Body weight and serum biochemical parameters between groups

As shown in Figure 1, body weights in the CIH group tended to be lower than those of normoxia group mice in the last three weeks of the experiment, but this trend did not reach statistical significance (p > 0.05). There were no significant differences in any lipid profiles between the normoxia + vehicle and CIH + vehicle groups (all p > 0.05, Table 1). Atorvastatin significantly decreased serum TC levels both in the normoxia and CIH conditions (all p < 0.05), but no other lipid profile differences were observed among the groups (Table 1). ALT and AST levels tended to be slightly higher in groups that received atorvastatin (Normoxia + atorvastatin and CIH + atorvastatin) than in those that didn’t (Normoxia + vehicle and CIH + vehicle), but these trends also did not reach statistical significance (p > 0.05, Table 1).

Mean body weight by group at indicated time points. Two-way ANOVA for repeated measures was used to examine interaction effects between week and CIH; the results showed that this interaction was not statistically significant [F = 0.494, p > 0.05]. Body weights tended to be lower in the CIH group during the last 3 weeks than in the normoxia group, but this difference did not reach statistical significance (CIH + vehicle vs. normoxia + vehicle: 23.58 ± 2.35 vs. 26.01 ± 2.58 at week 10, 24.36 ± 2.18 vs. 26.35 ± 2.18 at week 11, and 24.32 ± 2.13 vs. 27.84 ± 2.32 at week 12, p > 0.05).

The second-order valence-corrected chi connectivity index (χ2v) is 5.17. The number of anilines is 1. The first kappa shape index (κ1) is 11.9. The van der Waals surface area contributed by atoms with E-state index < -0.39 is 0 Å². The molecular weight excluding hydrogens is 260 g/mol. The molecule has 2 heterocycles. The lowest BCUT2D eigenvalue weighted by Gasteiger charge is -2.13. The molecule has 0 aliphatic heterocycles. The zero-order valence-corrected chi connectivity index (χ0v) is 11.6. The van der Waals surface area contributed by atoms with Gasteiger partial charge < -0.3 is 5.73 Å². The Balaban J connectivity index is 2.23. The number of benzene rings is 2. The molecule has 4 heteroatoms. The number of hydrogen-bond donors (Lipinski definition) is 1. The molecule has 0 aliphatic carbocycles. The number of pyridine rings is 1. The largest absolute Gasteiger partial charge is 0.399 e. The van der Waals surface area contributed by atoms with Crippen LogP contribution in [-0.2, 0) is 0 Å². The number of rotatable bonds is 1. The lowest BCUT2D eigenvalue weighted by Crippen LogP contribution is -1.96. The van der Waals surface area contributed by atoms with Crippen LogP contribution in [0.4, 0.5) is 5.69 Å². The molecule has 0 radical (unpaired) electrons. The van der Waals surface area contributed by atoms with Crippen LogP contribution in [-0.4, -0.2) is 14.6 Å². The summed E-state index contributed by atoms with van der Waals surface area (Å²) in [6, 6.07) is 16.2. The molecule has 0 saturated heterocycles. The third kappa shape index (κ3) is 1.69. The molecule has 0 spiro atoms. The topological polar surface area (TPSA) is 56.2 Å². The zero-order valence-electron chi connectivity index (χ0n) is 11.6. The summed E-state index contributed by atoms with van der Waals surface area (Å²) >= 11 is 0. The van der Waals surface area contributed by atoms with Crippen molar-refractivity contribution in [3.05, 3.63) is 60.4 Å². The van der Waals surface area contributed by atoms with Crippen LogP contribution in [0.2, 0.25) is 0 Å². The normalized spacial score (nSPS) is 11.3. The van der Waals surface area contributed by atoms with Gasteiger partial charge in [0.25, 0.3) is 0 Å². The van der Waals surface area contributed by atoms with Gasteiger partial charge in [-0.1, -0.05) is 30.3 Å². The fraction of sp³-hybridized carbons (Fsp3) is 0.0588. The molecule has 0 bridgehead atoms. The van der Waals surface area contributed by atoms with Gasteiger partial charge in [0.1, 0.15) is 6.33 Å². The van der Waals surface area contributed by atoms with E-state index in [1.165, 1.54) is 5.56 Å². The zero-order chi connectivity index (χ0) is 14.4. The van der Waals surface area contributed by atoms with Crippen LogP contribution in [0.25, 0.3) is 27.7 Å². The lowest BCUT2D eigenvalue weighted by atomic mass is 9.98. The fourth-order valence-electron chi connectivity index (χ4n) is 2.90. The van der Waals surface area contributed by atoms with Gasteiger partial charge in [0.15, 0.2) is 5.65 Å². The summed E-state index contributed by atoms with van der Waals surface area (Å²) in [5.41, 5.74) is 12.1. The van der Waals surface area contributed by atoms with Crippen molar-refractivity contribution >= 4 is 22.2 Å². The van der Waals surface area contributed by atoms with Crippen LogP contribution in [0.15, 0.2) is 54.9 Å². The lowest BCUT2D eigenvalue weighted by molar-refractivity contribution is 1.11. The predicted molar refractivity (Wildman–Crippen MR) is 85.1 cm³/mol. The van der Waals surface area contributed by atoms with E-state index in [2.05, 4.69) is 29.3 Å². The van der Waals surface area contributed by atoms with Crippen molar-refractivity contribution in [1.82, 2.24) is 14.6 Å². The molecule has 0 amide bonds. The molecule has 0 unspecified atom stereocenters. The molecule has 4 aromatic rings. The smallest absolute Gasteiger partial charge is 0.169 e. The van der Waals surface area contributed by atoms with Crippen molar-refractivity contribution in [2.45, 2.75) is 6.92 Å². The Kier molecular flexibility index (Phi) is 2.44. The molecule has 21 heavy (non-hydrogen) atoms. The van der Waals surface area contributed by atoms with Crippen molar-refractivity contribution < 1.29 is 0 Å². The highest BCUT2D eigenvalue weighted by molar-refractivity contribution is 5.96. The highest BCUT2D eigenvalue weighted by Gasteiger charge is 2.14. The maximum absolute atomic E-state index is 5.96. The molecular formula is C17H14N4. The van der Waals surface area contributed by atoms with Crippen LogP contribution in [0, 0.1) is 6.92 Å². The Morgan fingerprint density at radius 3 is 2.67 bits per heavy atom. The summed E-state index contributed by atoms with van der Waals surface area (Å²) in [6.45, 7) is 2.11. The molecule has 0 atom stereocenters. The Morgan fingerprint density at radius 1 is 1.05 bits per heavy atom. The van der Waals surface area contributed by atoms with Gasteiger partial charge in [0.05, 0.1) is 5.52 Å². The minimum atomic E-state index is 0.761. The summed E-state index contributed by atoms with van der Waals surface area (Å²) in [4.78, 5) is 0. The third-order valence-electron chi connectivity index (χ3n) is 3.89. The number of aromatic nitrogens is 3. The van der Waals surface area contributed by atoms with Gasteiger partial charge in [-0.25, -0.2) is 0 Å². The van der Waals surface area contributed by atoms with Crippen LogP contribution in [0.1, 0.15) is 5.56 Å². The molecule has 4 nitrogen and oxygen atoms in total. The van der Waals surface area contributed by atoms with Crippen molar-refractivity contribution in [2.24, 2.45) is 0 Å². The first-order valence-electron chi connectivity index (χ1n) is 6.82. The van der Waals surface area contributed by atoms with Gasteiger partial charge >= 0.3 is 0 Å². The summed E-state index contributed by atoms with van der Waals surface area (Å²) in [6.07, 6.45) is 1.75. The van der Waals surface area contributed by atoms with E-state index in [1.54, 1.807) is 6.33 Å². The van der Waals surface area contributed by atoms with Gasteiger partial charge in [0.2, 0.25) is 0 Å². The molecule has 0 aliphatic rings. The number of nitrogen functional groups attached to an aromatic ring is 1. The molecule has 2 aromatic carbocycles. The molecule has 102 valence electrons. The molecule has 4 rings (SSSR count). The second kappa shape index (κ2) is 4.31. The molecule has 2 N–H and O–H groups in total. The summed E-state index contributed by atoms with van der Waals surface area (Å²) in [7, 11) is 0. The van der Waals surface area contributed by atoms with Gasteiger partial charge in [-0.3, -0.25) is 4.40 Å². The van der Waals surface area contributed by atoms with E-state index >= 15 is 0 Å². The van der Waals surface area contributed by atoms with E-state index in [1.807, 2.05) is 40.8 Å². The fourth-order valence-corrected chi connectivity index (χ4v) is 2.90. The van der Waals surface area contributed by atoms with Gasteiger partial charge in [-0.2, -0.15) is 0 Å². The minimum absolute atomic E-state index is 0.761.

Figure 1. Mean body weight by group at indicated time points. Two-way ANOVA for repeated measures was used to examine interaction effects between week and CIH; the results showed that this interaction was not statistically significant [F = 0.494, p > 0.05]. Body weights tended to be lower in the CIH group during the last 3 weeks than in the normoxia group, but this difference did not reach statistical significance (CIH + vehicle vs. normoxia + vehicle: 23.58 ± 2.35 vs. 26.01 ± 2.58 at week 10, 24.36 ± 2.18 vs. 26.35 ± 2.18 at week 11, and 24.32 ± 2.13 vs. 27.84 ± 2.32 at week 12, p > 0.05).

Table 1. Serum lipid profiles in mice by group (n = 12 in each group).

GroupNormoxia + vehicleNormoxia + atorvastatinCIH + vehicleCIH + atorvastatin
TC (mmol/L)3.45 ± 1.352.35 ± 0.98*3.98 ± 1.372.68 ± 1.05#
TG (mmol/L)0.98 ± 0.461.23 ± 0.781.18 ± 0.390.95 ± 0.55
HDL (mmol/L)1.35 ± 0.791.45 ± 0.541.46 ± 0.791.32 ± 0.62